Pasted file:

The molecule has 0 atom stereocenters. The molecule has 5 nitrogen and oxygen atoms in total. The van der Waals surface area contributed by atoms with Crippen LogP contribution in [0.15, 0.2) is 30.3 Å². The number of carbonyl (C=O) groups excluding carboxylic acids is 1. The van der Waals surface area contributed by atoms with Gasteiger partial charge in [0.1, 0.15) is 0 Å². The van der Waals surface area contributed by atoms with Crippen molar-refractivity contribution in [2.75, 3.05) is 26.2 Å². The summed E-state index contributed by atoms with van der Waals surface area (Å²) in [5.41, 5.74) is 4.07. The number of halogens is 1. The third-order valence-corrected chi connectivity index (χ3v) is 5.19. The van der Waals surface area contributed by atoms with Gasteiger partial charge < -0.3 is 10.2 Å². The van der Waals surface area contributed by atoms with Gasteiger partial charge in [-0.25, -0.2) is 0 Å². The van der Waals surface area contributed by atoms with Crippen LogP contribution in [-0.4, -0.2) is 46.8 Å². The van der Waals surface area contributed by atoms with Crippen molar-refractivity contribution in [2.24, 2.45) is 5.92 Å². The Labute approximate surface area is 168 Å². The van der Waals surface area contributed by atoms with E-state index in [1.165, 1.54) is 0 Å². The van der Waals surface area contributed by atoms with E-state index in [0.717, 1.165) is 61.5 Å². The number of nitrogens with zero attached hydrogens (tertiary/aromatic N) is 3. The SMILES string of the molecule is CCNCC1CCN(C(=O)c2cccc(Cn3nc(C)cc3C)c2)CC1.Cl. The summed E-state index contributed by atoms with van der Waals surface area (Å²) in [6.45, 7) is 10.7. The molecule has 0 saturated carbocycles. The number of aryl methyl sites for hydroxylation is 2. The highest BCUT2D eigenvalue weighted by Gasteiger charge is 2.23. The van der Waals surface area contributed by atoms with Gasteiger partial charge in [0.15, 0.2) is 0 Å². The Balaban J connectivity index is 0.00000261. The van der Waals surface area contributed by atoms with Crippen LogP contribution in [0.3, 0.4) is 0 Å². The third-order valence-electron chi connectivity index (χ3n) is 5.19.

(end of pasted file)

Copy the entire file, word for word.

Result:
The molecule has 0 atom stereocenters. The molecule has 5 nitrogen and oxygen atoms in total. The van der Waals surface area contributed by atoms with Crippen LogP contribution in [0.15, 0.2) is 30.3 Å². The number of carbonyl (C=O) groups excluding carboxylic acids is 1. The van der Waals surface area contributed by atoms with Gasteiger partial charge in [0.1, 0.15) is 0 Å². The van der Waals surface area contributed by atoms with Crippen molar-refractivity contribution in [2.75, 3.05) is 26.2 Å². The summed E-state index contributed by atoms with van der Waals surface area (Å²) in [5.41, 5.74) is 4.07. The number of halogens is 1. The third-order valence-corrected chi connectivity index (χ3v) is 5.19. The van der Waals surface area contributed by atoms with Gasteiger partial charge < -0.3 is 10.2 Å². The van der Waals surface area contributed by atoms with Gasteiger partial charge in [-0.25, -0.2) is 0 Å². The van der Waals surface area contributed by atoms with Crippen LogP contribution in [-0.4, -0.2) is 46.8 Å². The van der Waals surface area contributed by atoms with Crippen molar-refractivity contribution in [2.24, 2.45) is 5.92 Å². The Labute approximate surface area is 168 Å². The van der Waals surface area contributed by atoms with E-state index in [1.165, 1.54) is 0 Å². The van der Waals surface area contributed by atoms with E-state index in [0.717, 1.165) is 61.5 Å². The number of nitrogens with zero attached hydrogens (tertiary/aromatic N) is 3. The SMILES string of the molecule is CCNCC1CCN(C(=O)c2cccc(Cn3nc(C)cc3C)c2)CC1.Cl. The summed E-state index contributed by atoms with van der Waals surface area (Å²) in [6.45, 7) is 10.7. The molecule has 0 saturated carbocycles. The number of aryl methyl sites for hydroxylation is 2. The highest BCUT2D eigenvalue weighted by Gasteiger charge is 2.23. The van der Waals surface area contributed by atoms with Gasteiger partial charge in [0.15, 0.2) is 0 Å². The Balaban J connectivity index is 0.00000261. The van der Waals surface area contributed by atoms with Crippen LogP contribution in [0.3, 0.4) is 0 Å². The third-order valence-electron chi connectivity index (χ3n) is 5.19.